As societies progress and evolve, so must the rules and standards that govern them. As the Iranian theologian Mohammad Mojtahed Shabestari of the University of Tehran emphasizes, many of the ideas associated with justice and human rights, as we understand them today, were completely “un-thought” in the pre-modern era. But Muslims cannot simply disregard such ideas on the grounds that humans had not developed them at the time the Quran was written.

With the abandonment of outdated notions of tiered justice and the recognition of the liberty and dignity of all individuals, Shabestari believes that it will become possible to realize the Quran’s message that there should be no compulsion in religion. People’s religious decisions should be driven by their sense of faith, rather than their desire to retain their civil rights.

According to the philosopher Abdolkarim Soroush, this distinction between religious beliefs and civil rights should be obvious. But interpretations of Islamic law have traditionally been so focused on questions about mankind’s various duties that they have failed to recognize it. For Soroush, however, the denial of human rights based on “a person’s beliefs or absence of belief” is undeniably a “crime.”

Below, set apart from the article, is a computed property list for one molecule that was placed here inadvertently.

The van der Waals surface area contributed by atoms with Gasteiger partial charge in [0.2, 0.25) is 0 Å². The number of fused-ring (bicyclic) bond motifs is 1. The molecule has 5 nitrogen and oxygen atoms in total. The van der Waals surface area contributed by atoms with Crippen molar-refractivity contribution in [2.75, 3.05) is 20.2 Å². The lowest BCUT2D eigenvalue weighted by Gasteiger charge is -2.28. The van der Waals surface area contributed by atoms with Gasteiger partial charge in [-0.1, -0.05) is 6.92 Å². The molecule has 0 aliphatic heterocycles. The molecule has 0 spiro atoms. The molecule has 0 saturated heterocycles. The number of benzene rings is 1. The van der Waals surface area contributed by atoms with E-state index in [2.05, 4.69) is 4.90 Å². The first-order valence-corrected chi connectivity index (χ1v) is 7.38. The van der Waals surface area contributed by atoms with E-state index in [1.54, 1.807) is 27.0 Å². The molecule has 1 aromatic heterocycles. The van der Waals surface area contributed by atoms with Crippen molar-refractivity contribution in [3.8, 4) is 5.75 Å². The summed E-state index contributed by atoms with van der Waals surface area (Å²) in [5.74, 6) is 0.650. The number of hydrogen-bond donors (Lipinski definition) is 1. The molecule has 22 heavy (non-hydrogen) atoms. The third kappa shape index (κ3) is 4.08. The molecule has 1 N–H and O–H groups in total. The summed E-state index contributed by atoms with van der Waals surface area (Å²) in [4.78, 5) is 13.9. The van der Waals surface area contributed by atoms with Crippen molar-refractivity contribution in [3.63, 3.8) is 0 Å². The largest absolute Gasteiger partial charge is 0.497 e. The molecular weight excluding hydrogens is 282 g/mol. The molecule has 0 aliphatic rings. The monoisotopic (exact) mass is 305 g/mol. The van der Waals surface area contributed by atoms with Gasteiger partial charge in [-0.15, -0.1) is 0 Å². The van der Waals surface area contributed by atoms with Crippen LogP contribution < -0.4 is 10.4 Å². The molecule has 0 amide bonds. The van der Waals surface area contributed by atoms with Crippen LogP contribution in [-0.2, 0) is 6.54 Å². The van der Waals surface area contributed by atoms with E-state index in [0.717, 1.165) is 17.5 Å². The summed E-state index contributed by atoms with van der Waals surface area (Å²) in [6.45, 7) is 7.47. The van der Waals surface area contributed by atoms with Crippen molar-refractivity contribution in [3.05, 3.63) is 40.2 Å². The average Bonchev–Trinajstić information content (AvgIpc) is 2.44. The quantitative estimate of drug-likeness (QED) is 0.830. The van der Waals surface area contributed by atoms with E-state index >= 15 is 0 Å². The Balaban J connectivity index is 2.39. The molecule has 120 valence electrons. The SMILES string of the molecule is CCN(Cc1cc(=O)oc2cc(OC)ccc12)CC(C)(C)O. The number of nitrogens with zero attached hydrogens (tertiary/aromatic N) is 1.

Malaysia’s Persecuted Muslim Intellectual

The school of Muslim thought promoted by these scholars, who come from both Sunni and Shia backgrounds, offers a way forward for Islam. Its adherents know that key Islamic concepts, beliefs, norms, and values can be harmonized with modern social structures and understandings of justice and human rights. By recommending ways to do so, they are reaffirming the durability of the core Islamic tradition. To use the language of the German philosopher Jürgen Habermas, they are creating “saving translations,” whereby a language, conceptual apparatus, and social system is updated to reflect progress in human reason.